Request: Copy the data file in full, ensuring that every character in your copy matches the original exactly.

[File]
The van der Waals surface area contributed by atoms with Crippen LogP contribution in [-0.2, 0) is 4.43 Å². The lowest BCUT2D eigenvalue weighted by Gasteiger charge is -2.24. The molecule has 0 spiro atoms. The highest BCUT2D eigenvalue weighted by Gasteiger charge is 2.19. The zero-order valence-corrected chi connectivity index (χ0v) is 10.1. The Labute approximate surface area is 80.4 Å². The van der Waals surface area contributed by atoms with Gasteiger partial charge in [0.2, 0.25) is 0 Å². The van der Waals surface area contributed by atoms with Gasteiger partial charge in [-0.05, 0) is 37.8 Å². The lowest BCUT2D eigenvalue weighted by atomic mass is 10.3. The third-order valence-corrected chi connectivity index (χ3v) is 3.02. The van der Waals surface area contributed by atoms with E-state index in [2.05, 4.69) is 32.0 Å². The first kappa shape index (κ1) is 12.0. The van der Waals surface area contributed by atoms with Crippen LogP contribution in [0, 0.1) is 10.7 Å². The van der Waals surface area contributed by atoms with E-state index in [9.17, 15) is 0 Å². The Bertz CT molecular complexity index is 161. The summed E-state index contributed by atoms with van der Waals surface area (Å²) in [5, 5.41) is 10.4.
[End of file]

The van der Waals surface area contributed by atoms with Crippen LogP contribution in [-0.2, 0) is 4.43 Å². The lowest BCUT2D eigenvalue weighted by Gasteiger charge is -2.24. The molecule has 0 spiro atoms. The highest BCUT2D eigenvalue weighted by Gasteiger charge is 2.19. The zero-order valence-corrected chi connectivity index (χ0v) is 10.1. The Labute approximate surface area is 80.4 Å². The van der Waals surface area contributed by atoms with Gasteiger partial charge in [0.2, 0.25) is 0 Å². The van der Waals surface area contributed by atoms with Gasteiger partial charge in [-0.05, 0) is 37.8 Å². The lowest BCUT2D eigenvalue weighted by atomic mass is 10.3. The third-order valence-corrected chi connectivity index (χ3v) is 3.02. The van der Waals surface area contributed by atoms with E-state index in [2.05, 4.69) is 32.0 Å². The first kappa shape index (κ1) is 12.0. The van der Waals surface area contributed by atoms with Crippen LogP contribution in [0, 0.1) is 10.7 Å². The van der Waals surface area contributed by atoms with E-state index in [9.17, 15) is 0 Å². The Bertz CT molecular complexity index is 161. The summed E-state index contributed by atoms with van der Waals surface area (Å²) in [5, 5.41) is 10.4.